Lest I come across as some sort of superhero again, this is not by anything of Kendra that this assurance has come.  This is a result of the heart surgery God has performed on me for the last seven months, prayer from thousands of people, and a strength and resolve that is completely not characteristic of me - that's how I know that it's not my own power.  Additionally, this is not something that I'm even close to perfect at.  I still have my moments of weakness where my focus wanes and I panic.  But in my moments of greatest clarity, I know the truth.  And it sets me free.

Free from worry.

Free from anxiety.

Free from reliance on Kendra (who is decidedly unreliable).

One week.

Your will be done, Lord.  And help me be okay with that.

Monday, October 24, 2011

MSU football, the parting of the Red Sea, and God's glory

By the end of the post, I'm hoping to be able to link these things together.

By the way, this is post #100.  Isn't that crazy?

I am not a fanatic when it comes to American football.  I like it, but I don't adore it.  I am related to some people that REALLY, REALLY love football, but I'm just not quite as passionate as they are.  (*cough cough *Steve*Corey*Jeremy* cough cough*)

However, I do really like the MSU Spartans.  This is probably because a.) I lived in Lansing for three years when we were engaged/newly married, b.) Ryan is an alum, so I spent a lot of time on campus, c.) I like the fact that they're always kind of the underdog, and d.) one of my former students plays for them.  #22 RB Larry Caper was in my Spanish 2 class at Battle Creek Central High School.  He was an AWESOME student - very polite, Christian, and extremely smart.

Larry Caper, AP Photo

So this past Saturday night, I was watching the MSU Spartans take on the Wisconsin Badgers.  In typical MSU fashion, their win came at the very last second, on a play that needed to be reviewed after Kirk Cousins lofted a 44-yard Hail Mary to BJ Cunningham, which bounced off Cunningham, was caught by Keith Nichol, and the ball BARELY crossed the goal line as Wisconsin players struggled to push Nichol back.  At first it was not ruled a touchdown.  After a couple of tense minutes, the call was reversed, a touchdown was declared, and I celebrated exuberantly as Spartan Stadium erupted in excitement on the television.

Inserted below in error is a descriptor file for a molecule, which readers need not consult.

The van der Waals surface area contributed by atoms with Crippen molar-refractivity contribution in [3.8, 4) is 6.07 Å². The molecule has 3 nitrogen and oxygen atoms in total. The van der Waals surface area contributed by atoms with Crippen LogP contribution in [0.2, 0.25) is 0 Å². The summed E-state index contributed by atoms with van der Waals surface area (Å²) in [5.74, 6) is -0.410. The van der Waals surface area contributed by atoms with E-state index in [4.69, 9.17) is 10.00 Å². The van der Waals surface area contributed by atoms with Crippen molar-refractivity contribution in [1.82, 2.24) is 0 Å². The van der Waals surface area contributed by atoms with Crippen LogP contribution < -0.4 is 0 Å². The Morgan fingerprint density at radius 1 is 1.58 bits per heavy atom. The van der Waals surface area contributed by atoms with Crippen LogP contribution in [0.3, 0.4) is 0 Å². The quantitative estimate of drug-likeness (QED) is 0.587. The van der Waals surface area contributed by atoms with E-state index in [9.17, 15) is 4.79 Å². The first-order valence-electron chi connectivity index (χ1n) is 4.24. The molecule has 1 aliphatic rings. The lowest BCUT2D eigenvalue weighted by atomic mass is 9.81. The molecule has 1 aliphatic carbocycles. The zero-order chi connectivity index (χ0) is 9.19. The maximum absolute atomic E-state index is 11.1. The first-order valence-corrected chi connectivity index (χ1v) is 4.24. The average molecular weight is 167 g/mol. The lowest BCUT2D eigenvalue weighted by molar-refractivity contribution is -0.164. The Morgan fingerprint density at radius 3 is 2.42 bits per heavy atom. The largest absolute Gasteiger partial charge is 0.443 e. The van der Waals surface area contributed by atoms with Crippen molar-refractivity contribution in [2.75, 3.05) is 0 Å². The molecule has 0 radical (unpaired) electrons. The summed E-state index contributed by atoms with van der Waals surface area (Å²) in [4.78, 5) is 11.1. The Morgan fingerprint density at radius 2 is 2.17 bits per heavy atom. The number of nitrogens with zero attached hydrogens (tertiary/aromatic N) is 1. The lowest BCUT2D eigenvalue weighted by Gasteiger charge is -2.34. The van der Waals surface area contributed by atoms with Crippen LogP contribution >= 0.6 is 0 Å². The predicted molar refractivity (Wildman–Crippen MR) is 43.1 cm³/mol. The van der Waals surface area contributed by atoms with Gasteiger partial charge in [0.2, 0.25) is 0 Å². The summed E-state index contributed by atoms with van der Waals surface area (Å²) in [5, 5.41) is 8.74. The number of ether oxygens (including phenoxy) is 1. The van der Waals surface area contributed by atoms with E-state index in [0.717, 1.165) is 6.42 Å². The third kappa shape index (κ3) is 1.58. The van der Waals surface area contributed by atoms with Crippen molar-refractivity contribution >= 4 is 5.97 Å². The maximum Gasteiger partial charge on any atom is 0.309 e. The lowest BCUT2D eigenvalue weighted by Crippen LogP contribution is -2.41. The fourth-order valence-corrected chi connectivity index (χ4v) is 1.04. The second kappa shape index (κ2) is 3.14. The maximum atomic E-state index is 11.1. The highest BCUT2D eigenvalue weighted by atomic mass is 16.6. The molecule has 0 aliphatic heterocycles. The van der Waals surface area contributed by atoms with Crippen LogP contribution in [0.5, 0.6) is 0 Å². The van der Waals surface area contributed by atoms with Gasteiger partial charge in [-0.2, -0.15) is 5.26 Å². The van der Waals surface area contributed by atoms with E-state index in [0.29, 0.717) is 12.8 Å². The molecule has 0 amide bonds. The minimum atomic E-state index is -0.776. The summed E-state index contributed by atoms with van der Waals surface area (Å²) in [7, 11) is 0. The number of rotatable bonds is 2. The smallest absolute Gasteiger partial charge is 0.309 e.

Al Goldis/Associated Press

Then I remarked to Ryan, who had been snoozing on the couch next to me until I started shouting at the TV, "MSU football and basketball just always bring things down to the wire.  I think that they have taken years off of their fans' lives."  Ryan, who is an avid fan of Spartan basketball, heartily agreed.  He has spent many winter nights glued to the TV as his favorite college basketball team repeatedly toys with his heart.  Some nights they win, sometimes they fall short, but they almost always make it interesting (read: stressful).  However, those wins are so much sweeter when they come in dramatic fashion, aren't they?

Okay, now what does this have to do with the parting of the Red Sea?  Well, I also recently reread the story of the Israelites escaping from Egypt in similarly dramatic fashion.  In case you're unfamiliar with the story, the nation of Israel was bound in slavery to Egyptians, and a man named Moses was prompted by God to go to Pharaoh and ask him to set the Israelites free.  Pharaoh refused time and time again, despite many different plagues being sent to Egypt.  It wasn't until the Passover happened that Pharaoh finally relented and allowed the Israelites to leave, and they start heading towards the Red Sea.